Arguments is where you put the actual command that you want to run. If you need a refresher on what you can do here, go back to our first SSH article or check out How to Run AppleScript from the Command Line.

So a sample workflow would be:

  1. Open up Terminal
  2. Type cd ~/Users/evansavage and hit enter
  3. Type sshsudo -u admin,, say Im in your computer and hit enter

This will make the computers on the local network with IP addresses,, and all say “Im in your computer” out loud via the account name admin.

By using cd ~/Users/evansavage, I navigated to where my SSHSudo script was. That way when I execute the sshsudo command, I won’t need to type in a path to the file. Of course, change that to where you put your SSHSudo file

If you noticed, we left out the apostrophe in I'm, shortening it to Im. That’s because Terminal uses single quotes (the same character as an apostrophe) to call for other functions. If you type the command using I'm, leaving the apostrophe in, the command won’t run properly.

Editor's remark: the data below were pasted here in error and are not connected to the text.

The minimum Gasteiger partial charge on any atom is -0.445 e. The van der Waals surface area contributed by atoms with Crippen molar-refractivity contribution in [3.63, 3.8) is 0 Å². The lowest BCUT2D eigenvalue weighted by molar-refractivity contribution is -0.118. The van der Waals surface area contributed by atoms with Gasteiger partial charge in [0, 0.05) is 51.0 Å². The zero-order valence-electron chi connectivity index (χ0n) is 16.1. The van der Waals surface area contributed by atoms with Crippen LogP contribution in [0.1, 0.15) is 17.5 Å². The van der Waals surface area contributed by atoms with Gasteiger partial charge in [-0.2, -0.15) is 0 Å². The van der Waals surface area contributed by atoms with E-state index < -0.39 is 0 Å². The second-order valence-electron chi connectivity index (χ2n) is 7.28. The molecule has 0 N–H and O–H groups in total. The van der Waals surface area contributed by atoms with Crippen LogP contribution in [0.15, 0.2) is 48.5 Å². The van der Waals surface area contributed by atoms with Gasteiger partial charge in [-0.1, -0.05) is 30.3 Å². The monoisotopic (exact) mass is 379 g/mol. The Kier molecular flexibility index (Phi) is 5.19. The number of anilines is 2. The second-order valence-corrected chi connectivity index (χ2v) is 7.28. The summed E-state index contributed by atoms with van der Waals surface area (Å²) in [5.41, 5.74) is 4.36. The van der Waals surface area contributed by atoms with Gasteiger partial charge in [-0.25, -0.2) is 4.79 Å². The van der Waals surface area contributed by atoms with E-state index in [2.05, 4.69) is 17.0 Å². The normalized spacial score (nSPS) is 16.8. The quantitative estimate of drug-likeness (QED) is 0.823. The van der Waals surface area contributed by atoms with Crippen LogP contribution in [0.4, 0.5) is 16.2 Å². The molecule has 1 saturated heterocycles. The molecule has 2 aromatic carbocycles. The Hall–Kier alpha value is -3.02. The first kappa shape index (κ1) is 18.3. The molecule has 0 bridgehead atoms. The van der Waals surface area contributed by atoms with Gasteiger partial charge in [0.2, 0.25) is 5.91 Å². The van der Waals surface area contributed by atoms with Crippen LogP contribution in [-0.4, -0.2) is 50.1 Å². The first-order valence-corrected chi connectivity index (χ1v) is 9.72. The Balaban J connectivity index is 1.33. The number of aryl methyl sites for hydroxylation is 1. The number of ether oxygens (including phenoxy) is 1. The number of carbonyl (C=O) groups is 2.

By the way, if you want to know more about pranking people by using SSH, sign up for our newsletter over in the right sidebar. It will send you a screencast after a couple days detailing exactly how to pull some awesome pranks on your friends.

I hope that by now, you’re realizing how many options you have. You can do so much with SSHSudo, from pranking a group of people to installing an app on multiple computers. Let us know in the comments if you have any questions about any of this, and we’ll be glad to answer them!


  1. Gautam Produturi



    Whenever I enter the ssh command, my computer prompts me to enter the password,(which I assumer is the target computer’s password) and subsequently poops this back out:

    =========================admin@ sudo say ‘hi’
    /Users/gautamproduturi/sshsudo: line 97: sshpass: command not found
    usage: mktemp [-d] [-q] [-t prefix] [-u] template …
    mktemp [-d] [-q] [-u] -t prefix
    /Users/gautamproduturi/sshsudo: line 101: sshpass: command not found
    rm: : No such file or directory

    What exactly is sshpass? What does it do? And why is it not being recognized?
    Any feedback would be appreciated… :)

    • david


      edit the script and change mktemp to mktemp -t tempssh

  2. Anonymous



    Hello, I was wondering if you could tell me how I would go about installing apps on computers through Terminal. What command would I type?

  3. Dude



    When I type this command “chmod +x ~/Users/username/sshsudo” it always says something about “No such files or directory” I can’t get past that. Help!

    • unknown


      … you need to change “username” for the short name of the account

  4. Alex.Proffitt



    How do I get rid of someone watching my computer using sudo i can’t find out their password